I was surprised by the social worker’s statement about your parents having “every right to refuse assistance.” If there is no conservator in place or appropriate power of attorney, that is correct, but it begs the question as to whether there should be a conservator named.

    Families face a very tough choice, sometimes, concerning whether they want to or have the strength to challenge their parents’ in this space. It should never be approached lightly, but sometimes the right choice is to acknowledge it is the only safe solution for a loved one.

    Selecting a great home care company means nothing if the parent(s) has the legal right to say, “Get the heck out of my house.” Adult children need to take a deep breath, sometimes, and decide what is the lesser evil — let mom and dad neglect themselves and refuse help that is objectively needed, or talk to an elder law attorney about alternatives.

    There just are no easy solutions.

    Best wishes. Bert, Support For Home

  4. i totally get what you are saying

  5. Since people with dementia are on ground that is constantly slipping and shifting, they will go to extremes in order to keep/gain control of their lives … even if it’s only the illusion of control. Having Guardianship will not neutralize this, and in fact, may make the situation worse. A lot (one source said 50%) of people with dementia develop psychoses. I wonder how much of this is because of the disease, and how much is a reaction to the way family members handle the situation.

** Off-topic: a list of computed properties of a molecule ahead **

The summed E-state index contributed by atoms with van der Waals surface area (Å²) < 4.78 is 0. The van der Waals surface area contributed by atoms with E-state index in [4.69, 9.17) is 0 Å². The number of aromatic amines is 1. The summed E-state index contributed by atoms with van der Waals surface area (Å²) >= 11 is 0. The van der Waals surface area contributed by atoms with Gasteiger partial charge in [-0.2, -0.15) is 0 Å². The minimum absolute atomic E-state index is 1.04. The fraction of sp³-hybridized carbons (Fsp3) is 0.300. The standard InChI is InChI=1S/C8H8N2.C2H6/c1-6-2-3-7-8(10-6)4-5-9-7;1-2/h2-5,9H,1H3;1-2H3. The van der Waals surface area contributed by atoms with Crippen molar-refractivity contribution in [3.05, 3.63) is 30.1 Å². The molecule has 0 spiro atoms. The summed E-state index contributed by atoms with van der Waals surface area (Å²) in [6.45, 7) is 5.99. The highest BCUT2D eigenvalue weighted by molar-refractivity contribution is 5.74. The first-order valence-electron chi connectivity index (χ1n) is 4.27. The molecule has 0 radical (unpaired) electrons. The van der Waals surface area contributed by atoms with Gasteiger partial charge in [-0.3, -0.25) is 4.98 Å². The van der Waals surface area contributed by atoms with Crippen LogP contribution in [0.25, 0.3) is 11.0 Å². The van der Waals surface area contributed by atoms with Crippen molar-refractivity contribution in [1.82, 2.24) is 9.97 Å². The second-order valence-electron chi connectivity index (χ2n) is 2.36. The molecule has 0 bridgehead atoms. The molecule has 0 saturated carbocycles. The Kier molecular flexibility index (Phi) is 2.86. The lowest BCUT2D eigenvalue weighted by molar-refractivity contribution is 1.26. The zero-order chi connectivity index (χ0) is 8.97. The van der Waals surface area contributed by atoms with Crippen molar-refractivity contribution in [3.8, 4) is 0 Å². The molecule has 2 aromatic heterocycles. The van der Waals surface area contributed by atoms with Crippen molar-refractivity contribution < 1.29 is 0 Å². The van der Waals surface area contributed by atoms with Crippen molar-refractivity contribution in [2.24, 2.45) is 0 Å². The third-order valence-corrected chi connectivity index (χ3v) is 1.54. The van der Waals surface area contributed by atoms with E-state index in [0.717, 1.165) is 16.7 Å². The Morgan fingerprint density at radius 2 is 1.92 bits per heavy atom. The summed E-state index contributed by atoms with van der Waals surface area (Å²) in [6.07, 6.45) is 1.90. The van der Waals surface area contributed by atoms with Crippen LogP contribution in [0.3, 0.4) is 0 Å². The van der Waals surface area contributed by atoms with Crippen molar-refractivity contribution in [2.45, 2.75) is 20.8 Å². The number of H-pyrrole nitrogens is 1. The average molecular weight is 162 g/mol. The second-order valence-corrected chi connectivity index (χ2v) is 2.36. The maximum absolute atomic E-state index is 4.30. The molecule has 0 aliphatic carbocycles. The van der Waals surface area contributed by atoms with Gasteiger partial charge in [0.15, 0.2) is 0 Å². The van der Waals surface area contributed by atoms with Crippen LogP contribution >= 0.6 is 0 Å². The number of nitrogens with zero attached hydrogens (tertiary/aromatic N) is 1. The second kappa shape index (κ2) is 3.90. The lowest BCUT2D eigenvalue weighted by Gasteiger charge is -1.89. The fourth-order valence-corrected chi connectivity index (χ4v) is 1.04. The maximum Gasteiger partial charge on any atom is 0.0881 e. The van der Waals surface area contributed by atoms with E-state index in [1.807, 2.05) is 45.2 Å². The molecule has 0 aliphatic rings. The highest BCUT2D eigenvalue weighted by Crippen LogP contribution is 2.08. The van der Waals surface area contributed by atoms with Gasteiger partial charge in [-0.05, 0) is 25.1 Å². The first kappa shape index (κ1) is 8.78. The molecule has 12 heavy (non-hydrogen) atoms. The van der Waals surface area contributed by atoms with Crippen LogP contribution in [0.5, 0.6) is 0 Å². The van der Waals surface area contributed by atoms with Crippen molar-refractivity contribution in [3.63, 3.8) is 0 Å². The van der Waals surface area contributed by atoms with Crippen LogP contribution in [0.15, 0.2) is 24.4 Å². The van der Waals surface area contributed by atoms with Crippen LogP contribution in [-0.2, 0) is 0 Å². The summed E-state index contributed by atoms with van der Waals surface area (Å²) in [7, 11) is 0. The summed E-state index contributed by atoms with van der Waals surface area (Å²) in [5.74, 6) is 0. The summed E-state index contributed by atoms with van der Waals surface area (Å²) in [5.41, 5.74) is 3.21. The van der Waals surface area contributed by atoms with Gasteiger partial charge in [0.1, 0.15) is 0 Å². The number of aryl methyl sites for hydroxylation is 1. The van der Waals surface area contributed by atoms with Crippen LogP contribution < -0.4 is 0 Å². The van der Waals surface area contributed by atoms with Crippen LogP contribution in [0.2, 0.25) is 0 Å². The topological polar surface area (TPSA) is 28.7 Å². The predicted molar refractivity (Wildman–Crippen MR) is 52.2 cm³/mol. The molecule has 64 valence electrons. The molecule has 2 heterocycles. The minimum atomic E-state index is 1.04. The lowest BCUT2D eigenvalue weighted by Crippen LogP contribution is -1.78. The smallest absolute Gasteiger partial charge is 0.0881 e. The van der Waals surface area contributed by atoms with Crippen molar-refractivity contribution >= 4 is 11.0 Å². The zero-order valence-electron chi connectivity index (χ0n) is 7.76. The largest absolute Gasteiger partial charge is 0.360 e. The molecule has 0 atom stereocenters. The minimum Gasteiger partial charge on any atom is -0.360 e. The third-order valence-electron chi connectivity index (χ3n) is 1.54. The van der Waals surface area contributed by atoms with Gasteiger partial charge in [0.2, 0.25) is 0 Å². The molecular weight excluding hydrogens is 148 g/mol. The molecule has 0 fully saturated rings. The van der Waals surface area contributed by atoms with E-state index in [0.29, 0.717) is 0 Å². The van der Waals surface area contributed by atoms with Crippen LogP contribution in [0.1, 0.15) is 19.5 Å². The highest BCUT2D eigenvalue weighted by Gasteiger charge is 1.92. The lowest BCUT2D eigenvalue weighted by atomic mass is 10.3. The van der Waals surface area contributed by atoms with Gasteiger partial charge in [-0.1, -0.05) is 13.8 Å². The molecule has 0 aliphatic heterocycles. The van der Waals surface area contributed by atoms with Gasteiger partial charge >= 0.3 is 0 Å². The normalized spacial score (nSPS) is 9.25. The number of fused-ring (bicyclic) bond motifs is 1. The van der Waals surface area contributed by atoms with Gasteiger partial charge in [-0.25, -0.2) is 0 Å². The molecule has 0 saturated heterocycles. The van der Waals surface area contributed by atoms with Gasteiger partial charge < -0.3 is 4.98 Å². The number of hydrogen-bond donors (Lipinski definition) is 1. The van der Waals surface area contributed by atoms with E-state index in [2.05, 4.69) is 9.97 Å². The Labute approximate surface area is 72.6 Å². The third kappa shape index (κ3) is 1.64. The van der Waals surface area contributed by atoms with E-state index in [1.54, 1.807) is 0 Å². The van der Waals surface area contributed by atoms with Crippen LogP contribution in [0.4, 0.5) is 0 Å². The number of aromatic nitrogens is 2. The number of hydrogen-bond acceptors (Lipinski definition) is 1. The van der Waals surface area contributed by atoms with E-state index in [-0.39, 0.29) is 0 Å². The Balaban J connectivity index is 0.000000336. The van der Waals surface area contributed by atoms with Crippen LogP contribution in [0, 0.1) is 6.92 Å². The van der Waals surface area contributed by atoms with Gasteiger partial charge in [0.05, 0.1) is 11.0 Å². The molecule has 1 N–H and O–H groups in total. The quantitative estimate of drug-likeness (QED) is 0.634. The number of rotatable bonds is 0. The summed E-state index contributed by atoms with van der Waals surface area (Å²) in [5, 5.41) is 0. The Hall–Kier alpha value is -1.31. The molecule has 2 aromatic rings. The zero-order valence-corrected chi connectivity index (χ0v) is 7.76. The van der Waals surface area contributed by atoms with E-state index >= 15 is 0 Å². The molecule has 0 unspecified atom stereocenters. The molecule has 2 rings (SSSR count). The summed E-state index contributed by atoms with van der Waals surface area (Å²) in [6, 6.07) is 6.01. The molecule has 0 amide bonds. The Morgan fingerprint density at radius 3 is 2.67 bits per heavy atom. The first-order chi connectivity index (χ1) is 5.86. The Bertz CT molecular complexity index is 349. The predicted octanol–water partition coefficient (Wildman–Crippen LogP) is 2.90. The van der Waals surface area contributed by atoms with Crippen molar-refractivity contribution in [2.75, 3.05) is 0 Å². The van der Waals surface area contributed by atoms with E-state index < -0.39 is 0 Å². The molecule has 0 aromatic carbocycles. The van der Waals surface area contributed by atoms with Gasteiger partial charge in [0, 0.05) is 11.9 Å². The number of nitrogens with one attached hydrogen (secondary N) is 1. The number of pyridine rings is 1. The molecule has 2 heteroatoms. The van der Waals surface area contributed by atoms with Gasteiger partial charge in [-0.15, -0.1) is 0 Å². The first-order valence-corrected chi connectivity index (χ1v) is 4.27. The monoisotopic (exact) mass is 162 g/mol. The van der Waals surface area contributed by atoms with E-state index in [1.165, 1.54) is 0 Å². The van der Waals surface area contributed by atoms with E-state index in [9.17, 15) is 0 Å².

Too many people faced with this situation have – often for years – been itching to “manage” their parents. If they’re disturbed or even unhappy (and studies suggest most of us are), they may harbor a deep need to CHANGE their parents or their parents’ ways. It’s tempting to see Guardianship as a carte blanche. It gives us an excuse to take control and “fix” things. And the last thing most parents want is for their adult children to swoop in and take over. Positioning yourself as an authority figure is like painting a set of crosshairs on your back. Dementia makes people reactionary, sometimes dramatically so. And unlike rebellious adolescents, they are UNlearning. It will take all the patience you can muster to convince them you are “with” instead of “agin” them.

    If you keep away from APS, which focuses heavily physical needs (providable by a multitude of job-creating – and usually profit-generating [surprise!] – outfits), you may be able to make a sloooow transition. I’m not ordinarily that keen on counseling/therapy, but in this scenario I cannot stress it enough. The next several years will involve continual adjustment on all fronts. My siblings thought they could anticipate every problem, get things set up, and then withdraw (which they AND my parents would have preferred). Not a chance! Unless you’re truly prepared to have law enforcement back you up, when emotions flare – and they will, even if you magically manage to embrace every character flaw your parents ever had – Guardianship may become just a piece of paper. At those times, what may help most is an objective outsider who is calm, caring, and trustworthy. Even if your parents are skeptical, it will help keep you (and your siblings, if you have any) on an even keel.

    • Thank you for your specific feedback. It’s very helpful.

      We are working through this. I will share this with my siblings for our next phone call. I think we just hope the next step will make it better. It hasn’t so far, seems to just add more confusion and anger as we all start to loose patience.

      We need that the most.